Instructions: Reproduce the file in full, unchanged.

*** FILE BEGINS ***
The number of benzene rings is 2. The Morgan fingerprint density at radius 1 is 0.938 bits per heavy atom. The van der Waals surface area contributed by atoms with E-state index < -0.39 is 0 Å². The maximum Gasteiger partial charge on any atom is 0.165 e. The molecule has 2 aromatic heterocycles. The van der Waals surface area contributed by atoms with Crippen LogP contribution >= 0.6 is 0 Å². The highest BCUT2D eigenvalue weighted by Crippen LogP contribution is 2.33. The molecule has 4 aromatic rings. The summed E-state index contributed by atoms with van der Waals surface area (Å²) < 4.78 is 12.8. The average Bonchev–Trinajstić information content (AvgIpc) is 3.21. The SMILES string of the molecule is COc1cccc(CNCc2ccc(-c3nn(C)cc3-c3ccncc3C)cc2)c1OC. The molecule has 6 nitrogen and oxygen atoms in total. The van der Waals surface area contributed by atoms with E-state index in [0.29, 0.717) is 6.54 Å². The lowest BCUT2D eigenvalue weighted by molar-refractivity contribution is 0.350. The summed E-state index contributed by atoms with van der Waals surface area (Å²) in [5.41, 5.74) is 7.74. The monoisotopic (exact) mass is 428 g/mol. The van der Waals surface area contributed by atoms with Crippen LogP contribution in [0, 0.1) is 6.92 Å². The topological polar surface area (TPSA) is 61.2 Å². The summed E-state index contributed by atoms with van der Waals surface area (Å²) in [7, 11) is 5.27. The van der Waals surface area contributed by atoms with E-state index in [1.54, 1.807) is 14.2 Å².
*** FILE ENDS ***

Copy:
The number of benzene rings is 2. The Morgan fingerprint density at radius 1 is 0.938 bits per heavy atom. The van der Waals surface area contributed by atoms with E-state index < -0.39 is 0 Å². The maximum Gasteiger partial charge on any atom is 0.165 e. The molecule has 2 aromatic heterocycles. The van der Waals surface area contributed by atoms with Crippen LogP contribution >= 0.6 is 0 Å². The highest BCUT2D eigenvalue weighted by Crippen LogP contribution is 2.33. The molecule has 4 aromatic rings. The summed E-state index contributed by atoms with van der Waals surface area (Å²) < 4.78 is 12.8. The average Bonchev–Trinajstić information content (AvgIpc) is 3.21. The SMILES string of the molecule is COc1cccc(CNCc2ccc(-c3nn(C)cc3-c3ccncc3C)cc2)c1OC. The molecule has 6 nitrogen and oxygen atoms in total. The van der Waals surface area contributed by atoms with E-state index in [0.29, 0.717) is 6.54 Å². The lowest BCUT2D eigenvalue weighted by molar-refractivity contribution is 0.350. The summed E-state index contributed by atoms with van der Waals surface area (Å²) in [5.41, 5.74) is 7.74. The monoisotopic (exact) mass is 428 g/mol. The van der Waals surface area contributed by atoms with Crippen LogP contribution in [0, 0.1) is 6.92 Å². The topological polar surface area (TPSA) is 61.2 Å². The summed E-state index contributed by atoms with van der Waals surface area (Å²) in [7, 11) is 5.27. The van der Waals surface area contributed by atoms with E-state index in [1.54, 1.807) is 14.2 Å².